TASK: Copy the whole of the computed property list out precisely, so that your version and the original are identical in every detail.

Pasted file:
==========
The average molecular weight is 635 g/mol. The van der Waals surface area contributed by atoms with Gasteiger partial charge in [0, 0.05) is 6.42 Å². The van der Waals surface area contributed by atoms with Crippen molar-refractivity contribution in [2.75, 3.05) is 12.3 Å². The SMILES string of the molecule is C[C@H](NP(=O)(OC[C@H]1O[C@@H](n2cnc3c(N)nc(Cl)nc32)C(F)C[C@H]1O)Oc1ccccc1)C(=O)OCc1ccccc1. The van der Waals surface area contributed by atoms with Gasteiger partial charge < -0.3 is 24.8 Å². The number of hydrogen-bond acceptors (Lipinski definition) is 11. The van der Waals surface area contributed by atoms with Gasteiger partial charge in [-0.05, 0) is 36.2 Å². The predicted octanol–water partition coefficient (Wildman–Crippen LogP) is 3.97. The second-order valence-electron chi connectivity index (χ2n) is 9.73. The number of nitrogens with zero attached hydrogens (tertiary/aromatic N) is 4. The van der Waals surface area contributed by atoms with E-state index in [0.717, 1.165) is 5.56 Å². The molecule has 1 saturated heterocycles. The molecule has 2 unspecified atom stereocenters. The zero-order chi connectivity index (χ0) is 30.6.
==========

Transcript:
The average molecular weight is 635 g/mol. The van der Waals surface area contributed by atoms with Gasteiger partial charge in [0, 0.05) is 6.42 Å². The van der Waals surface area contributed by atoms with Crippen molar-refractivity contribution in [2.75, 3.05) is 12.3 Å². The SMILES string of the molecule is C[C@H](NP(=O)(OC[C@H]1O[C@@H](n2cnc3c(N)nc(Cl)nc32)C(F)C[C@H]1O)Oc1ccccc1)C(=O)OCc1ccccc1. The van der Waals surface area contributed by atoms with Gasteiger partial charge < -0.3 is 24.8 Å². The number of hydrogen-bond acceptors (Lipinski definition) is 11. The van der Waals surface area contributed by atoms with Gasteiger partial charge in [-0.05, 0) is 36.2 Å². The predicted octanol–water partition coefficient (Wildman–Crippen LogP) is 3.97. The second-order valence-electron chi connectivity index (χ2n) is 9.73. The number of nitrogens with zero attached hydrogens (tertiary/aromatic N) is 4. The van der Waals surface area contributed by atoms with E-state index in [0.717, 1.165) is 5.56 Å². The molecule has 1 saturated heterocycles. The molecule has 2 unspecified atom stereocenters. The zero-order chi connectivity index (χ0) is 30.6.